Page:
Valda Bailey's nature images range from impressionistic scenes of trees in blossom to carefully composed abstract still-life pictures. Despite appearances, Valda doesn't use paint or canvas to produce her works of art, they're almost entirely created in-camera on the Canon EOS R5 with skilful use of multiple exposures and Intentional Camera Movement (ICM).
Valda, who began her artistic career as a painter, has been taking photographs for 15 years. Initially, she worked in street photography, but in 2012, after seeing a picture made by fellow pro Chris Friel using ICM, she realised there was a whole new way of crafting images that she wanted to explore.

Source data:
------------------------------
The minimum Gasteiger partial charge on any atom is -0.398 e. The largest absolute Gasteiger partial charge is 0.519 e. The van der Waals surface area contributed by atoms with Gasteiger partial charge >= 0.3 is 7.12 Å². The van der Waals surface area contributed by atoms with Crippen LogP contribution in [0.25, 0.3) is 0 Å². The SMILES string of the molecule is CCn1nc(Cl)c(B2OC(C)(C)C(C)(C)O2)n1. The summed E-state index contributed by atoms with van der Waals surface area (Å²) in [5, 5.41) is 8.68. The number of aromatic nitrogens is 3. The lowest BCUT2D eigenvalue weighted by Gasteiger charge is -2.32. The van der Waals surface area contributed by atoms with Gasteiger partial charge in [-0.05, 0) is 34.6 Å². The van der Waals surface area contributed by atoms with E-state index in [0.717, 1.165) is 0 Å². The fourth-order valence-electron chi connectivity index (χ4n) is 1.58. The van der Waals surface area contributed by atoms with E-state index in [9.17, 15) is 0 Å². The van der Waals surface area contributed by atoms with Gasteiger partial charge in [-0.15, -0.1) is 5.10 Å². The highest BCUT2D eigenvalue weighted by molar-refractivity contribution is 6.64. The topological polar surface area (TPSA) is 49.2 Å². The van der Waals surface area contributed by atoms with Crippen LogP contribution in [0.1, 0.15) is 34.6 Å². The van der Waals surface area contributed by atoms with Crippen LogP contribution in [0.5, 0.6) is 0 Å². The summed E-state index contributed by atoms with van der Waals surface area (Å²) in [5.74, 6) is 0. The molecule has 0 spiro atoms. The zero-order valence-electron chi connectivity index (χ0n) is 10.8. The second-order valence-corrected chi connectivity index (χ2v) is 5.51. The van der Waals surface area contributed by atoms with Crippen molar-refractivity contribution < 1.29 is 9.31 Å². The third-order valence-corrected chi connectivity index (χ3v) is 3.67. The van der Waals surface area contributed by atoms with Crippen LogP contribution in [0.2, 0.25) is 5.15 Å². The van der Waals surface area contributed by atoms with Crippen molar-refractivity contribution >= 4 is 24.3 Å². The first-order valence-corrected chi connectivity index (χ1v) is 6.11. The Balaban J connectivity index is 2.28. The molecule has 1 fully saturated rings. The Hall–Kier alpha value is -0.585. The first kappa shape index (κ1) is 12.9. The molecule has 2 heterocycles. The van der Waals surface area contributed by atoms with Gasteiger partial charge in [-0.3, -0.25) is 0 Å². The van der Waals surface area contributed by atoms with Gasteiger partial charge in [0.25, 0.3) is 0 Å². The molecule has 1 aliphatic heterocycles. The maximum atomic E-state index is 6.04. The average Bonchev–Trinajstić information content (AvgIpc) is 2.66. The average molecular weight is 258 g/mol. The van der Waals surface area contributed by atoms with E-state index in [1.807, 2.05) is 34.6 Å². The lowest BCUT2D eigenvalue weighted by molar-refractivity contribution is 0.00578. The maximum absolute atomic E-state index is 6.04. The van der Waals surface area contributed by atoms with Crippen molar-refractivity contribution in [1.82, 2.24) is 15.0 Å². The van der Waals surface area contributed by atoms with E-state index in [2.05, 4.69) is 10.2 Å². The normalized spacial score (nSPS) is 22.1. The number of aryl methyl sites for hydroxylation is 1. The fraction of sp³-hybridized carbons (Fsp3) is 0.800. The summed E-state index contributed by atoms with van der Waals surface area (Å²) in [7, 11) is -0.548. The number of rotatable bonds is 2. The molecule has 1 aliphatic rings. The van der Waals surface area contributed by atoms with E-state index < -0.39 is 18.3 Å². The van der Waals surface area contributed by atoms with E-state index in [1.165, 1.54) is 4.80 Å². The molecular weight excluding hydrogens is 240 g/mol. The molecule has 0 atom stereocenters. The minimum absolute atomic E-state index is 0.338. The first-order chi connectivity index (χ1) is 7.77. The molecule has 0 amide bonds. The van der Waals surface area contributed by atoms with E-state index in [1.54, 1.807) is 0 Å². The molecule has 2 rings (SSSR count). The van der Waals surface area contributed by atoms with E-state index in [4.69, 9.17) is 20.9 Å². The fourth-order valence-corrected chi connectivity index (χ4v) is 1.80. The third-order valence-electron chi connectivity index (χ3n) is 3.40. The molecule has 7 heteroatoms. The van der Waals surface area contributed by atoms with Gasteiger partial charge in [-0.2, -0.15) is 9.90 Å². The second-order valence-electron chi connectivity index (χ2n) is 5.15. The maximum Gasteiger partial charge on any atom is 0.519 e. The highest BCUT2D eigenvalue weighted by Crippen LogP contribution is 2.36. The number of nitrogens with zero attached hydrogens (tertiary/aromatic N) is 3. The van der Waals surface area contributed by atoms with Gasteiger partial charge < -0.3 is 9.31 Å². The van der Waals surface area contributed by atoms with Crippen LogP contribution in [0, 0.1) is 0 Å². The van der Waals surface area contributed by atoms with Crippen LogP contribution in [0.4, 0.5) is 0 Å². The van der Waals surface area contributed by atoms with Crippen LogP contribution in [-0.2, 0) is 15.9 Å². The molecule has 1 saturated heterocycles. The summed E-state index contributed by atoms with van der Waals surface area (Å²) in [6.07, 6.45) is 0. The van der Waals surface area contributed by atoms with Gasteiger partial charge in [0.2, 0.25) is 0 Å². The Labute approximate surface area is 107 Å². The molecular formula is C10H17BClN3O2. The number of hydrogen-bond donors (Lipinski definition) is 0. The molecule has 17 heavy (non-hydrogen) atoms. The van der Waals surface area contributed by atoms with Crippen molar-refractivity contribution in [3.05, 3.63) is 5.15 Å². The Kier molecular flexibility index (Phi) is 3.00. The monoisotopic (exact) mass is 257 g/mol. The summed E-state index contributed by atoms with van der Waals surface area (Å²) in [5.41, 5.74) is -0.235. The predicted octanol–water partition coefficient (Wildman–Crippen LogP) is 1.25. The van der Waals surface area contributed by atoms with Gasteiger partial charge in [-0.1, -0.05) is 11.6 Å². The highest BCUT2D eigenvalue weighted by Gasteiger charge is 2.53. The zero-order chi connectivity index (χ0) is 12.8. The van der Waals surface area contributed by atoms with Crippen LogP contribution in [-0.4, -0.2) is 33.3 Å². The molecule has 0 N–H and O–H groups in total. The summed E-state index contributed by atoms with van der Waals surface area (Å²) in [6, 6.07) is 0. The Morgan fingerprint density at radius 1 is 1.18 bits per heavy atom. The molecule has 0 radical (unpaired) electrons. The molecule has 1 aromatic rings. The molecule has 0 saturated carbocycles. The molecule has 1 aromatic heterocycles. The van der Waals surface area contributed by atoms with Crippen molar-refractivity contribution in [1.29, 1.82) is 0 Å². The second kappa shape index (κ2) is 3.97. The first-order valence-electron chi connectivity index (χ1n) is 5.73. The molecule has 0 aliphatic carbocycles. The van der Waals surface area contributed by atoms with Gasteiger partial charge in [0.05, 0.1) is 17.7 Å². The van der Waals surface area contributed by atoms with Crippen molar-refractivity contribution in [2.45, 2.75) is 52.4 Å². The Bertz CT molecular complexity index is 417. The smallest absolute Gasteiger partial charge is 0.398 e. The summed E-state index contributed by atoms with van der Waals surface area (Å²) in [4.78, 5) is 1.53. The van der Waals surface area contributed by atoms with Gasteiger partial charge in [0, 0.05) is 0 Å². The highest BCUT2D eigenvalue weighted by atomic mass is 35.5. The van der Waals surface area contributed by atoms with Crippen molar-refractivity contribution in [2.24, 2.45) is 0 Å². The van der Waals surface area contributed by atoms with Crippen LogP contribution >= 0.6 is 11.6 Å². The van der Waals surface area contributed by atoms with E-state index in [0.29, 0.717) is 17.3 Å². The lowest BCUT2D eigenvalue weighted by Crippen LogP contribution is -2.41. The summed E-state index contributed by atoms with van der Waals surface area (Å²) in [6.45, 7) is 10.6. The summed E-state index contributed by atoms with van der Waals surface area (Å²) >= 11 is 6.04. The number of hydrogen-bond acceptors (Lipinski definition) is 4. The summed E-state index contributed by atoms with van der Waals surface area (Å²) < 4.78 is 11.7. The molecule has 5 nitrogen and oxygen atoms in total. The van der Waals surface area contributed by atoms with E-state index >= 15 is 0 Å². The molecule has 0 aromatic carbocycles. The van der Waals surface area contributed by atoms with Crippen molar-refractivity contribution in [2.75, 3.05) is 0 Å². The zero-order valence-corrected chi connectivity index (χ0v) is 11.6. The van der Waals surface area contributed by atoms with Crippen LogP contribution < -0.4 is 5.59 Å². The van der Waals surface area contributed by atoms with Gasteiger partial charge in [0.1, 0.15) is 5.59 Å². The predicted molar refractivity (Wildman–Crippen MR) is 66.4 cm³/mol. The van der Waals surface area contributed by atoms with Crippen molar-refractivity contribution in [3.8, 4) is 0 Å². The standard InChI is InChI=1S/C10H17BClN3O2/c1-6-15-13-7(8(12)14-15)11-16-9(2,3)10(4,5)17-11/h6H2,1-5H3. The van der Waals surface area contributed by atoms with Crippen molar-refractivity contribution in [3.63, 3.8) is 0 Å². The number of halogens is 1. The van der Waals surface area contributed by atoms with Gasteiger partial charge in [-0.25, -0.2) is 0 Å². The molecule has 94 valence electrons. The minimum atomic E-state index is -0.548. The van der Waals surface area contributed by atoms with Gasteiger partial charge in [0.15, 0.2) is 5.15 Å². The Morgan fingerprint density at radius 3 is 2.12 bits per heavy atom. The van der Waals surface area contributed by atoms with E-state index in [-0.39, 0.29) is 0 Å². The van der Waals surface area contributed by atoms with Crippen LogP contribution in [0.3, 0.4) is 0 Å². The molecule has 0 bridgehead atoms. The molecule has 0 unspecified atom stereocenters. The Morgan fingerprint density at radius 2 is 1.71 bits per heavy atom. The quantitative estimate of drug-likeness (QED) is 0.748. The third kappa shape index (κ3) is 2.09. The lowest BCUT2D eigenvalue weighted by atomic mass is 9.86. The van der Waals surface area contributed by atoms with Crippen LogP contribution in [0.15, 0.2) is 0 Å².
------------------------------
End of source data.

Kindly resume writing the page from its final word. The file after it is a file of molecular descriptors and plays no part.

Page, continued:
"It was like a lightbulb moment, because the images Chris was making had a flat, painterly quality to them," she remembers. "I used to think of landscape photography as calendar-type images – apricot sunsets and milky seas – and although I admired the skill in those images, they just didn't do it for me. From the moment I saw Chris's images, I knew this was something I needed to pursue, figure out and make work for me. I just dived in with both feet."
Since then, Valda has developed an impressive body of work using multiple exposures and the blend modes on her Canon cameras. Her images have been exhibited in galleries across Europe and in the US, and she has published two books: Fragile (2016) and We May As Well Dance (2021). She also teaches her image-making techniques in regular workshops, in collaboration with fellow photographer Doug Chinnery.